© Women's Soccer World November/December1997
Players Who Are The NSA
It is both encouraging and ironic that Donna de Varona should be heading the World Cup '99 Committee at the same time a group of Olympic gold medalist soccer players in the United States are trying to further the cause and quality of women's soccer in the world. In 1960, as a 13-year-old, she was a member of the United States swimming team at the Rome Olympics, and at the 1964 Tokyo Olympics she broke 18 world records and won gold medals in the 400 meter freestyle and the 400 meter relay. She was voted "Most Outstanding Female Athlete in the World" and found herself in the role of unoffficial ambassador for female athletes.
"Although we did not have power and money, we did have visibility," said de Varona, who went on to found the Women's Sports Foundation in 1974 with Billie Jean King and was its first president.
After the Tokyo Olympics she became the first female sportscaster on network television in the USA providing commentary on Wide World of Sport (ABC television), although not without obstacles. She was told, "This is a man's world, and it is okay to cover swimming but you cannot go out in the field," but she had other ideas. She found that "making the transition off the pool deck was the hardest thing I've ever done. Sometimes, when you're a pioneer, you're taken advantage of, but I'm proud that I stayed in the struggle."
Her involvement with ABC Sports continues along with her extensive participation in the advancement of sport, induding her role as a major advocate of Title IX legislation, passed in 1972, prohibiting sex discrimination in sports.
The twelve founding members of the National Soccer Alliance are personally involved in the organization of this inaugural professional league, and since the 1991 World Championship have been busy carrying on the tradition and example set by women such as de Varona.
Similarities abound. Like de Varona, Mia Hamm and Briana Scurry have degrees in political science. Co-captain Julie Foudy insisted on personally checking that child labor was not being used for the manufacturing of soccer balls in Pakistan, before signing a contract. Tisha Venturini visits schools to talk about good nutrition as a spokesperson for the Produce for Better Health Foundation and the National Cancer Institute. Hamm and co-captain Carla Overbeck, along with their teammates, were the driving force behind the nationwide "smoke-free kids" campaign run by the National Cancer Institute. All manage to find time in their busy schedules for camps, clinics and speaking engagements spent motivating and teaching people about soccer and the importance of sportsmanship and healthy attitudes. Their work for charity functions around the United States is well known. They have become role models for all of the women's soccer community, for players and fans of every age.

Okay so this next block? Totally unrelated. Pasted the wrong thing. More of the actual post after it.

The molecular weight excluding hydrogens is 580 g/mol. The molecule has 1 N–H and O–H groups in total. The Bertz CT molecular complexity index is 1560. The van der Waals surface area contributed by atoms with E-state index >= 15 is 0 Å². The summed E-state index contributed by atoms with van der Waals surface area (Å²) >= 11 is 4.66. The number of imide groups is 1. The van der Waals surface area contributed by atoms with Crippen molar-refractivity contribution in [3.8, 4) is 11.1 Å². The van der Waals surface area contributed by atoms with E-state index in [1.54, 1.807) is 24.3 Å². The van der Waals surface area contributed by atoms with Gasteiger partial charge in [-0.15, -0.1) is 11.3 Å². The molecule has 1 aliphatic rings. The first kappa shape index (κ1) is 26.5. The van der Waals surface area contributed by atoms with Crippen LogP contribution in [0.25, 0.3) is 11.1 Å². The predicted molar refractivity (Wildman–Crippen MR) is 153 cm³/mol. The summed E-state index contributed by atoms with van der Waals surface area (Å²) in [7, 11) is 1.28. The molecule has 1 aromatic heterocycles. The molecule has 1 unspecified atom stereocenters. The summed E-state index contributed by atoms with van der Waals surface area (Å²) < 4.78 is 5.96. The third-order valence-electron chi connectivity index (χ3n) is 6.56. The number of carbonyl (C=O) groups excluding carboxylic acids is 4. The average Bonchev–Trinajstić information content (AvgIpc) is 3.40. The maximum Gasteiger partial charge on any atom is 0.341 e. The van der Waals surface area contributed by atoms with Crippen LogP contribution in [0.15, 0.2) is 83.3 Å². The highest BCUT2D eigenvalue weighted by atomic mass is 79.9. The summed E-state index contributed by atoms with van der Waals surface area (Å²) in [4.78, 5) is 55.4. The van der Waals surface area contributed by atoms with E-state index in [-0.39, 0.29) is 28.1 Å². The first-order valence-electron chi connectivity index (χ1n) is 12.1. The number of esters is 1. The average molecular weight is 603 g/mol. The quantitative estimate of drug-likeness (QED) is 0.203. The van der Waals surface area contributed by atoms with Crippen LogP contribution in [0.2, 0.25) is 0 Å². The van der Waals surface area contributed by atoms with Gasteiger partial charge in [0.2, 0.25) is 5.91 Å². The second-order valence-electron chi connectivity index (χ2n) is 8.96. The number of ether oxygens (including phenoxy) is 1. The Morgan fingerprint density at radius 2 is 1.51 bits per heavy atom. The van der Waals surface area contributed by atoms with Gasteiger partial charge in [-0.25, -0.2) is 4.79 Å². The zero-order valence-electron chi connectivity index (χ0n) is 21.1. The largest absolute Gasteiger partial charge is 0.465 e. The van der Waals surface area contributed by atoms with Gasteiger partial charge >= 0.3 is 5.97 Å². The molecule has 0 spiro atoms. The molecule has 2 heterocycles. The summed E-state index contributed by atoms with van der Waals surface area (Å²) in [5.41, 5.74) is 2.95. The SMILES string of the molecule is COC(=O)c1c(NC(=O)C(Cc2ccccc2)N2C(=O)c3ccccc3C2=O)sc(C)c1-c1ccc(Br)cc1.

They also realized that in order to move women's soccer forward it was essential that adequate competition was available after college. The gap between the top college level and international level is still quite large. Anson Dorrance, the unpaid Chairman of the NSA Advisory Board, who refers to himself as a catalyst, said that the level of play in the proposed league will be better than that seen in last year's final game in the NCAA championship.
The proposed league is unique in that players will own a share of the NSA, and players told us that they were consulted and involved in all of the decisions and plans. It must be hoped that "this is a man's world" mentality has changed enough since de Varona's early days, for U.S. Soccer to be able to handle the idea of these Olympic athletes controlling their own league.